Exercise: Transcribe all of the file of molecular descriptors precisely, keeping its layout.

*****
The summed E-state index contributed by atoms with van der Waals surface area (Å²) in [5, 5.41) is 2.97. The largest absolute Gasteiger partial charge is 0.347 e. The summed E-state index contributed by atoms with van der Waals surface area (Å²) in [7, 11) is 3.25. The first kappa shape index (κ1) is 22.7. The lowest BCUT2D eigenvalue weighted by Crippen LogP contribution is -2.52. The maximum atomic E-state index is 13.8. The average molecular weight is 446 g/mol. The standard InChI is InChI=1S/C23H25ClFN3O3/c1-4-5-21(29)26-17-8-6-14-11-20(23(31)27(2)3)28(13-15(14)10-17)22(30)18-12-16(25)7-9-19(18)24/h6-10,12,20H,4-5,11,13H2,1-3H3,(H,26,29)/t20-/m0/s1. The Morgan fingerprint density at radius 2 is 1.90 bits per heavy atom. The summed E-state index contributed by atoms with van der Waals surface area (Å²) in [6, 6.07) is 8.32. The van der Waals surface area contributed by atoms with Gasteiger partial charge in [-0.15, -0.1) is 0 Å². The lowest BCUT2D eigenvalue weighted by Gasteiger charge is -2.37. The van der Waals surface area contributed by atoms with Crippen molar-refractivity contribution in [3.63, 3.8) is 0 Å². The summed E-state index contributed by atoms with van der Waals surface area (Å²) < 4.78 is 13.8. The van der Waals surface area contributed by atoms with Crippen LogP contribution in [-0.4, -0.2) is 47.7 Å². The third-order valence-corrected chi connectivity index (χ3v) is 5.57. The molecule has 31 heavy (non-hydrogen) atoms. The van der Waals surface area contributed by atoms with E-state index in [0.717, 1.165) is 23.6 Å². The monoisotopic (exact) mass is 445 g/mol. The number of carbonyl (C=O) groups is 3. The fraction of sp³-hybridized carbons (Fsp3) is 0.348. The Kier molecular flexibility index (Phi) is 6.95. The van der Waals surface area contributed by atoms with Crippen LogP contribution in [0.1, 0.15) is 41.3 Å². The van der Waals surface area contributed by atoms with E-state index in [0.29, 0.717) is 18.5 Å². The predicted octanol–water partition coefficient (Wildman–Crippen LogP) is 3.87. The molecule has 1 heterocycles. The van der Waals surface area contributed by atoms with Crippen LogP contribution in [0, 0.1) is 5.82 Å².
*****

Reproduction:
The summed E-state index contributed by atoms with van der Waals surface area (Å²) in [5, 5.41) is 2.97. The largest absolute Gasteiger partial charge is 0.347 e. The summed E-state index contributed by atoms with van der Waals surface area (Å²) in [7, 11) is 3.25. The first kappa shape index (κ1) is 22.7. The lowest BCUT2D eigenvalue weighted by Crippen LogP contribution is -2.52. The maximum atomic E-state index is 13.8. The average molecular weight is 446 g/mol. The standard InChI is InChI=1S/C23H25ClFN3O3/c1-4-5-21(29)26-17-8-6-14-11-20(23(31)27(2)3)28(13-15(14)10-17)22(30)18-12-16(25)7-9-19(18)24/h6-10,12,20H,4-5,11,13H2,1-3H3,(H,26,29)/t20-/m0/s1. The Morgan fingerprint density at radius 2 is 1.90 bits per heavy atom. The summed E-state index contributed by atoms with van der Waals surface area (Å²) in [6, 6.07) is 8.32. The van der Waals surface area contributed by atoms with Gasteiger partial charge in [-0.15, -0.1) is 0 Å². The lowest BCUT2D eigenvalue weighted by Gasteiger charge is -2.37. The van der Waals surface area contributed by atoms with Crippen molar-refractivity contribution in [3.63, 3.8) is 0 Å². The summed E-state index contributed by atoms with van der Waals surface area (Å²) < 4.78 is 13.8. The van der Waals surface area contributed by atoms with Crippen LogP contribution in [-0.4, -0.2) is 47.7 Å². The third-order valence-corrected chi connectivity index (χ3v) is 5.57. The molecule has 31 heavy (non-hydrogen) atoms. The van der Waals surface area contributed by atoms with E-state index in [0.717, 1.165) is 23.6 Å². The monoisotopic (exact) mass is 445 g/mol. The number of carbonyl (C=O) groups is 3. The fraction of sp³-hybridized carbons (Fsp3) is 0.348. The Kier molecular flexibility index (Phi) is 6.95. The van der Waals surface area contributed by atoms with Crippen LogP contribution in [0.1, 0.15) is 41.3 Å². The van der Waals surface area contributed by atoms with E-state index in [0.29, 0.717) is 18.5 Å². The predicted octanol–water partition coefficient (Wildman–Crippen LogP) is 3.87. The molecule has 1 heterocycles. The van der Waals surface area contributed by atoms with Crippen LogP contribution in [0, 0.1) is 5.82 Å².